Supply Chain Council of European Union |
Supply Chain Risk

Kenya: Why Lakes in the Rift Valley Are Rising at Alarming Rate

It is a deluge that has puzzled not only Rift Valley residents but also Kenyans all over the country.

Thousands have been left homeless and hundreds of thousands others are at risk of being displaced by flooding Rift Valley lakes.

Already, property and infrastructure of unknown value have been destroyed by the floods around lakes Naivasha, Nakuru, Baringo, Bogoria and Turkana.

Residents are now living in fear after researchers said the situation may not get better any time soon as water is rising by the minute.

Lake Turkana, for instance, has risen to unprecedented levels in decades. The floods have displaced at least 24,000 people in the past few months.

The lake is fed by Rivers Turkwel and Kerio from Mt Elgon and River Omo from the Ethiopian highlands.

Data shows Lake Turkana has risen by 300m to the current 800m in the recent months. Such high levels were last witnessed in the1970s and early 1900s. In 1896 it was at 814.6m. “While this shows that the levels aren’t unprecedented, today all of Kenya’s Rift Valley lakes face modern challenges arising from growing infrastructure development pressures,” said Sean Avery, a chartered consultant in Hydrology and Water Resources in Quartz Africa.

This damage has been made worse by the fact that Lake Turkana is connected to the Turkwel Gorge Dam, which at the moment is almost overflowing. The dam is threatening the lives of more than 300,000 people downstream, according to the Water Resources Authority (WRA).

Villages submerged

As of October 19, this year the dam, whose capacity is 1150m above sea level, was 1148m full. With the current rains, the dam is expected to overflow later in November, WRA has projected.

The other lakes on the floor of the Rift Valley have also risen to levels not seen in more than five decades. They started to rise in 2010 and have not stopped since. Current satellite images and expert studies show an overflow.

Prof Simon Onywere, the Kenyatta University Capacity Development and Consultancy Services director, sought to find out the overflow levels of the lakes.

In his study, he established that from January 2010 to December 2014 the lakes showed a drastic but consistent increase in water volume, which flooded riparian areas, affecting infrastructure and biodiversity.

He also picked images of the lakes for December 2010 and December 2013 so as to compare water levels. He established that the flooding around Lake Baringo increased from 143.6 square kilometres in January 2010 to 219.8 square kilometres in December 2014. In 1972, Lake Baringo’s maximum depth was nine metres but this decreased to a maximum of four metres in 2002.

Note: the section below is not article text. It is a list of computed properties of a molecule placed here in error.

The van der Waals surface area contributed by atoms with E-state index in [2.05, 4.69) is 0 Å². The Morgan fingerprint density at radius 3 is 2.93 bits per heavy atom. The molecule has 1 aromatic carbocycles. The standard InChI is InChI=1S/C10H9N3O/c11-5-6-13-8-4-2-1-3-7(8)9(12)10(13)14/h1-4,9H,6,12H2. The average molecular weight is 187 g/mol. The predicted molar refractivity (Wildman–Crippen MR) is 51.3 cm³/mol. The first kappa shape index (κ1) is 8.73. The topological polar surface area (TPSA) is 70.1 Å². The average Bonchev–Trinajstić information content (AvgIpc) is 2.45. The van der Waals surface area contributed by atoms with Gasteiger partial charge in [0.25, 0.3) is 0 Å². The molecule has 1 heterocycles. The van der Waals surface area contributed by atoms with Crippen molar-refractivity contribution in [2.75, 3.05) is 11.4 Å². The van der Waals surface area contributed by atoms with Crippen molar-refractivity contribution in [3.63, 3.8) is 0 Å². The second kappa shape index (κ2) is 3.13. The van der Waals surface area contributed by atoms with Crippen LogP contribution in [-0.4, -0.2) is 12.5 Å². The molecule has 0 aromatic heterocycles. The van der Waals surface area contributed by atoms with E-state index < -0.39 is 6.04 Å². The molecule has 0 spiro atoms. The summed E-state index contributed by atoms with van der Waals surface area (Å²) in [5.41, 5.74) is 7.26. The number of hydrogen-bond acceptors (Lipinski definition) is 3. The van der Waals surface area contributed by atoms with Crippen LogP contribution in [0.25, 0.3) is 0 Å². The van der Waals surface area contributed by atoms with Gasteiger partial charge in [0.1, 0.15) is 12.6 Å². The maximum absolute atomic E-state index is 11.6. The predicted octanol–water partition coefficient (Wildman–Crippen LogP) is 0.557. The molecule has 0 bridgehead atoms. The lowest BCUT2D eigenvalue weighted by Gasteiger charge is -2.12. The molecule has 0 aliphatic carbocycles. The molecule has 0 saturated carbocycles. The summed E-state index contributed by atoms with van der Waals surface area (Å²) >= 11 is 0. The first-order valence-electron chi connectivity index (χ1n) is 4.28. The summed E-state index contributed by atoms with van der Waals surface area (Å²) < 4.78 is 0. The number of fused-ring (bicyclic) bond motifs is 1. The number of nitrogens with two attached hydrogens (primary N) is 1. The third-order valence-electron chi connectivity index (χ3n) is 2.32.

But, between 1973 and 2000 the lake decreased by 16 per cent in almost three decades.

According to Prof Onywere’s study, villages around the lake were the casualties of an overflowing lake as all areas below the 980-metre contour line got submerged and remained so. Kokwa dispensary was submerged between 2010 and 2014. Eight schools and seven villages also went under water.

By 2013, the water had crossed Loruk, but had not crossed the road while Lake Baringo Lodge, Soi Lodge and Roberts Camp were under water.

Now, more than 88 square kilometres of land around Lake Baringo and more than 200 hectares of the Pekerra Irrigation project are submerged, he told HealthyNation.

The flooding on Lake Bogoria then was not as intense as it lies in a deep depression. Prof Onywere found that Lake Bogoria’s flooded area rose by 24 per cent between January 2010 and December 2014 while around Lake Naivasha it was almost 50 per cent.

According to WRA, it was in May 2020 that Lake Naivasha reached its highest level since 1932. “Lake Naivasha is 1.4 vertical metres short of the official riparian boundary. In 1917, the lake was 2.4m higher while in earlier centuries, it was 13m higher,” said Dr Avery.

On the other hand, Lake Nakuru saw a significant rise of 77 per cent in the same period. “Lakes Nakuru, Bogoria and Baringo have also risen to their highest levels in decades, inundating roads and building infrastructure, yet they also are not as high as they were in the early part of the last century,” said Dr Avery.

Between December 2013 and 2014, however, lakes Bogoria and Naivasha declined slightly by 0.7 per cent and 2.3 per cent respectively.

But why are the lakes rising?

While numerous people do not seem to understand why exactly these lakes are rising simultaneously to levels not seen in decades, Prof Onywere says the only way to understand them is to know the historical perspective of the rising waters. “The lakes were drying up in January 2010, they had completely receded due to the 2009 drought,” he said.

It then started raining in October 2010, which continued during the 2011 March-April-May season and the lakes were revived. More rain was witnessed in 2012, 2013 and 2014 during each of the rainfall seasons, adding some water into the lakes.